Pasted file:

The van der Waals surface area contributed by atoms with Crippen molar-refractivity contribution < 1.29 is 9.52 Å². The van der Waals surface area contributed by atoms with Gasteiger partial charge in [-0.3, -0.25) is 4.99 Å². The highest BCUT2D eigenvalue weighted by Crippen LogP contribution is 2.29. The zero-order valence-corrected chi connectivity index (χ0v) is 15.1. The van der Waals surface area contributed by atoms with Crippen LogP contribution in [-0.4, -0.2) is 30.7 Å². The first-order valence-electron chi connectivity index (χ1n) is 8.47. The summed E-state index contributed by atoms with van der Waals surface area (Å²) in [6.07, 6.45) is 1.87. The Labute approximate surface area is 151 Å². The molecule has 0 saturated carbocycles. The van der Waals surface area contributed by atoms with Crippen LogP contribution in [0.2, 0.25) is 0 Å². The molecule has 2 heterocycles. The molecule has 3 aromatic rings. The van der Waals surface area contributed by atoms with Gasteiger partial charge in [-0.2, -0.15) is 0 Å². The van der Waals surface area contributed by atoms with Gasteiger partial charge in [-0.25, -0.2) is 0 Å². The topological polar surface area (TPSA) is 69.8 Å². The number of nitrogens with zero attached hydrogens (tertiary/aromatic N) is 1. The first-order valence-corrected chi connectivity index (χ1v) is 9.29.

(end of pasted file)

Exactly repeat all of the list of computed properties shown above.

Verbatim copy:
The van der Waals surface area contributed by atoms with Crippen molar-refractivity contribution < 1.29 is 9.52 Å². The van der Waals surface area contributed by atoms with Gasteiger partial charge in [-0.3, -0.25) is 4.99 Å². The highest BCUT2D eigenvalue weighted by Crippen LogP contribution is 2.29. The zero-order valence-corrected chi connectivity index (χ0v) is 15.1. The van der Waals surface area contributed by atoms with Crippen LogP contribution in [-0.4, -0.2) is 30.7 Å². The first-order valence-electron chi connectivity index (χ1n) is 8.47. The summed E-state index contributed by atoms with van der Waals surface area (Å²) in [6.07, 6.45) is 1.87. The Labute approximate surface area is 151 Å². The molecule has 0 saturated carbocycles. The van der Waals surface area contributed by atoms with Crippen LogP contribution in [0.2, 0.25) is 0 Å². The molecule has 2 heterocycles. The molecule has 3 aromatic rings. The van der Waals surface area contributed by atoms with Gasteiger partial charge in [-0.2, -0.15) is 0 Å². The van der Waals surface area contributed by atoms with Gasteiger partial charge in [-0.25, -0.2) is 0 Å². The topological polar surface area (TPSA) is 69.8 Å². The number of nitrogens with zero attached hydrogens (tertiary/aromatic N) is 1. The first-order valence-corrected chi connectivity index (χ1v) is 9.29.